William Morris, Eduard Bernstein, Karl Marx, Friedrich Engels, Pytor Kropotkin, J. Ramsey McDonald and many others show up in the text. Beatrice Webb’s ‘maiden’ name was “Potter” – giving those little animals she wrote about a decidedly subversive stamp.  Fremantle names the three institutional forces that gave continued life to the Fabians over many, many years – The New Statesman, the Labour Party and the London School of Economics.  They were some of the first to call for a labor party after working with the Liberals. Some leading Fabians had positions in government offices, like the Colonial Office.  They wanted 'socialist civil servants' to populate the government using the latest scientific information.  Their position on international issues is variable.  They originally demanded home rule for Ireland but split on issues like the South African war and others.  Some leaders' 'internationalism' stopped at the British border. The book includes an incredibly detailed list of all Fabian articles, pamphlets, speeches, essays and research papers, along with an index of very short bios of everyone mentioned in the book, running to 22 pages.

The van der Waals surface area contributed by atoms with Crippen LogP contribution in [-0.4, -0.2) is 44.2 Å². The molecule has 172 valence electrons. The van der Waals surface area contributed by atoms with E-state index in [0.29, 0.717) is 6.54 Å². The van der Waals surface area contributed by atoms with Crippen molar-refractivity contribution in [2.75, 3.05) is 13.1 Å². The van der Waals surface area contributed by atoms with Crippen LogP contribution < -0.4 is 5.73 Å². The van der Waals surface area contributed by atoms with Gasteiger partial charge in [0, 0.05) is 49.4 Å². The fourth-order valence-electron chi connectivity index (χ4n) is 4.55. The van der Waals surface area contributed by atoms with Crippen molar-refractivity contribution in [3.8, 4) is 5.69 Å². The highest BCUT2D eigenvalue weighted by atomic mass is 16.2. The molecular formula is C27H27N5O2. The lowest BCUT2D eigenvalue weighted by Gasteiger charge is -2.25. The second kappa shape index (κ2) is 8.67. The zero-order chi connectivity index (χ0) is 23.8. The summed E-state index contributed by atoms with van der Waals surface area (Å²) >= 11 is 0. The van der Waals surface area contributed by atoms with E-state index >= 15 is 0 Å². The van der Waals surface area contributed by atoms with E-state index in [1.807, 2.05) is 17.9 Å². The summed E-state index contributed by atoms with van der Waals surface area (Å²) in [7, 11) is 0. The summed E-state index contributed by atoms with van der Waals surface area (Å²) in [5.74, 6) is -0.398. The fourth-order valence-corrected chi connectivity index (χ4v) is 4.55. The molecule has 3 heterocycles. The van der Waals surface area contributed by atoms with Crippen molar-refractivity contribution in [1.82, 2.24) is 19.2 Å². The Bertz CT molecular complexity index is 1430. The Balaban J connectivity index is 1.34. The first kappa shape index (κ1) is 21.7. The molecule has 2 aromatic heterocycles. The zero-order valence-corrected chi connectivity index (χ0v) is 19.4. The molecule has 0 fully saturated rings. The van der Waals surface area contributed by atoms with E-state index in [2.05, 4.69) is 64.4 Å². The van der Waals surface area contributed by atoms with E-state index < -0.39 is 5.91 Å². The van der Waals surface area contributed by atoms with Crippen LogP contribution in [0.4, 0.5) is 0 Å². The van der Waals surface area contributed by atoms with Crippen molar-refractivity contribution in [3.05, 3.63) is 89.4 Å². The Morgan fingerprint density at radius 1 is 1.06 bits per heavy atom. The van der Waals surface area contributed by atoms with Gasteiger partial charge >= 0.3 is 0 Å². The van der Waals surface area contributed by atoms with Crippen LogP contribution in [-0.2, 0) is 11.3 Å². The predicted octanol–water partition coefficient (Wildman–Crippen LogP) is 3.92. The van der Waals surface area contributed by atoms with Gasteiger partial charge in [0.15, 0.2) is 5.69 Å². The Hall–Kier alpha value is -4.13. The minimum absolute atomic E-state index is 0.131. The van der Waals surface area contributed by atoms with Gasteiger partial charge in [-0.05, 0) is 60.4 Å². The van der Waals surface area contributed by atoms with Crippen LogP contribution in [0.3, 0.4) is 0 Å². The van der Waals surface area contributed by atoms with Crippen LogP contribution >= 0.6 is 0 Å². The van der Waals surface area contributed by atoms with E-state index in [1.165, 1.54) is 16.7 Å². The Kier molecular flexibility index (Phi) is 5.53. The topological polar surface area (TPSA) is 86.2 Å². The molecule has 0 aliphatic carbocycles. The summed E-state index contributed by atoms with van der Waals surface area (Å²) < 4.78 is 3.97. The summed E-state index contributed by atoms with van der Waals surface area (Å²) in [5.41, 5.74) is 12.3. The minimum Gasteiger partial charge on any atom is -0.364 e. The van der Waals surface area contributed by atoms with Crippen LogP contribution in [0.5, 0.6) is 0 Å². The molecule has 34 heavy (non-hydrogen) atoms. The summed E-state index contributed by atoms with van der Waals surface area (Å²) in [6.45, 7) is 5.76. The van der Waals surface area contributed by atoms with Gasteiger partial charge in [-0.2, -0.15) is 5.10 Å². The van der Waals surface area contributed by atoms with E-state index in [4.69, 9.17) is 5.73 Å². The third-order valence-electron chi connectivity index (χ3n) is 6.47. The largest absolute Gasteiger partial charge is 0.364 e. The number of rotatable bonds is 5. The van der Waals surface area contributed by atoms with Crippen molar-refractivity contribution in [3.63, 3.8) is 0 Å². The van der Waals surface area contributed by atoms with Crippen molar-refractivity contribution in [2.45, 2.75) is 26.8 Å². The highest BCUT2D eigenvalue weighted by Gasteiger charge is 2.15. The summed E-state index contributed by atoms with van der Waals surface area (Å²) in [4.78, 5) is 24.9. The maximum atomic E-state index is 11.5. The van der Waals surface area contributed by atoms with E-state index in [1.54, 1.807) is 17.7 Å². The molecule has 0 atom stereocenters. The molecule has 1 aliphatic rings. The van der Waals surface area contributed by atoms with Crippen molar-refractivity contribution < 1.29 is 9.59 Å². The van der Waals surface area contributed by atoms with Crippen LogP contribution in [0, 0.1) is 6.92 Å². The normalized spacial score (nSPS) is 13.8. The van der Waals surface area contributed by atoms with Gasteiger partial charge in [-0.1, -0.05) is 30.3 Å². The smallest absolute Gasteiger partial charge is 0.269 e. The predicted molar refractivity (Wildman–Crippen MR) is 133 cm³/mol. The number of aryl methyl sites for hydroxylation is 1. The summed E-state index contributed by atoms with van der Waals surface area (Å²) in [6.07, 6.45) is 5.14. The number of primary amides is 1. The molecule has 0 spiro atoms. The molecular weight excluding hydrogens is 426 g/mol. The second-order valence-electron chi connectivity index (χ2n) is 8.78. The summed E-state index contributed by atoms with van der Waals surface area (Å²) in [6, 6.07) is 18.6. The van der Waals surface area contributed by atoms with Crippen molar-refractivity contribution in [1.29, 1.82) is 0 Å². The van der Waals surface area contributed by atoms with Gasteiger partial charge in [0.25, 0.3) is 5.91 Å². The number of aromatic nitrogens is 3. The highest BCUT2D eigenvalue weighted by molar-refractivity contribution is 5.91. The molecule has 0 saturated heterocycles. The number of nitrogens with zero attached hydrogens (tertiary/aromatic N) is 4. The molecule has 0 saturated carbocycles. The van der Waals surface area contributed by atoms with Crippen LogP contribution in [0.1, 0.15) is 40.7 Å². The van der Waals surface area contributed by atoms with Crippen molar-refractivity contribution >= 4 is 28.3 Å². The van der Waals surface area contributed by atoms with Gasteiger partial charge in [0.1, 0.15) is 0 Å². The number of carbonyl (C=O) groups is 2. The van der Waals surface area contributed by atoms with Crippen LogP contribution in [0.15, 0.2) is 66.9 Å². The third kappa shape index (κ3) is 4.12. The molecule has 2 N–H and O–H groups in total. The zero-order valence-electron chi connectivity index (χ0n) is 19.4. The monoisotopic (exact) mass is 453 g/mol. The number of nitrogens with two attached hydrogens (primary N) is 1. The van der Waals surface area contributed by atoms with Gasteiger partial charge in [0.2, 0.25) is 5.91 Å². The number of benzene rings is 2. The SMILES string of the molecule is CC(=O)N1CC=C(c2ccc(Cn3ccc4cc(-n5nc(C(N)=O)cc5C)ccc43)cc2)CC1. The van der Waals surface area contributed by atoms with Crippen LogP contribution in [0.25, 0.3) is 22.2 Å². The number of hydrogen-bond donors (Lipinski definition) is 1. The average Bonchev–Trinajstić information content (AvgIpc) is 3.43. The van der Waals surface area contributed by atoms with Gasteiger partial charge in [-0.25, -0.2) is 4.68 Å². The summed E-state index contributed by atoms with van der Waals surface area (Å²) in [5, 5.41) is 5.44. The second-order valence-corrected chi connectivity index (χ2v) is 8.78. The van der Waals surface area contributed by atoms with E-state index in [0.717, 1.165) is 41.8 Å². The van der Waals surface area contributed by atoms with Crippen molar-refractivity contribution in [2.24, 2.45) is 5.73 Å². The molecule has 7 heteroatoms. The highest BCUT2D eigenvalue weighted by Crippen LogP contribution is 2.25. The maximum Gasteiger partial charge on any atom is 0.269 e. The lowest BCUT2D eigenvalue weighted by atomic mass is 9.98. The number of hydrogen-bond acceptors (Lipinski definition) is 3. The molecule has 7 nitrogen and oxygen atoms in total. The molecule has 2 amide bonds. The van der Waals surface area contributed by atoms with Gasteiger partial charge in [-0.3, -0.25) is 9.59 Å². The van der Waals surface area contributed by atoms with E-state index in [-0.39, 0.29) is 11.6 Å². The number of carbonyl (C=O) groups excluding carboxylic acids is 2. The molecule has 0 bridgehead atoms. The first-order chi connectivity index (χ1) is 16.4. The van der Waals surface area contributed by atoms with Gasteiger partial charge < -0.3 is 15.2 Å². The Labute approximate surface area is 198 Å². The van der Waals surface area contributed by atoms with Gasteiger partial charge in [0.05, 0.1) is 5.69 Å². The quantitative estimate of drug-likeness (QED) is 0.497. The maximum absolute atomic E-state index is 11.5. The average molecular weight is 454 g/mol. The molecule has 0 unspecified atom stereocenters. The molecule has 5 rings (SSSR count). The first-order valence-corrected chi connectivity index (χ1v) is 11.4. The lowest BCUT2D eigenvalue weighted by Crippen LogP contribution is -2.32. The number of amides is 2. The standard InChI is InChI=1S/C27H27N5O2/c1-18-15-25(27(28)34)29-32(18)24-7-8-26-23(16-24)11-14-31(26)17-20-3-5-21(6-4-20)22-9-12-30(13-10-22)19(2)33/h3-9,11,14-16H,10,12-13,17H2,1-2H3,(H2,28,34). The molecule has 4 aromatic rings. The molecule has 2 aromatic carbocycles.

This is a clever, quite British history, enjoyable to read, chatty and full of too many facts some of which might be useful or amusing to those who have not lost their sense of humor. It’s actually an intellectual history of types of British leftism and personalities.  Every member of the Fabians gets a description, even if relatively unknown, even if brief.  Fremantle fashions herself a Fabian, so this is her people.  The Fabians prided themselves on their quips, and this book is full of some catty comments and piercing observations.  Come read the story of the parlour pinks who helped conquer state power for a time, until the worm turned.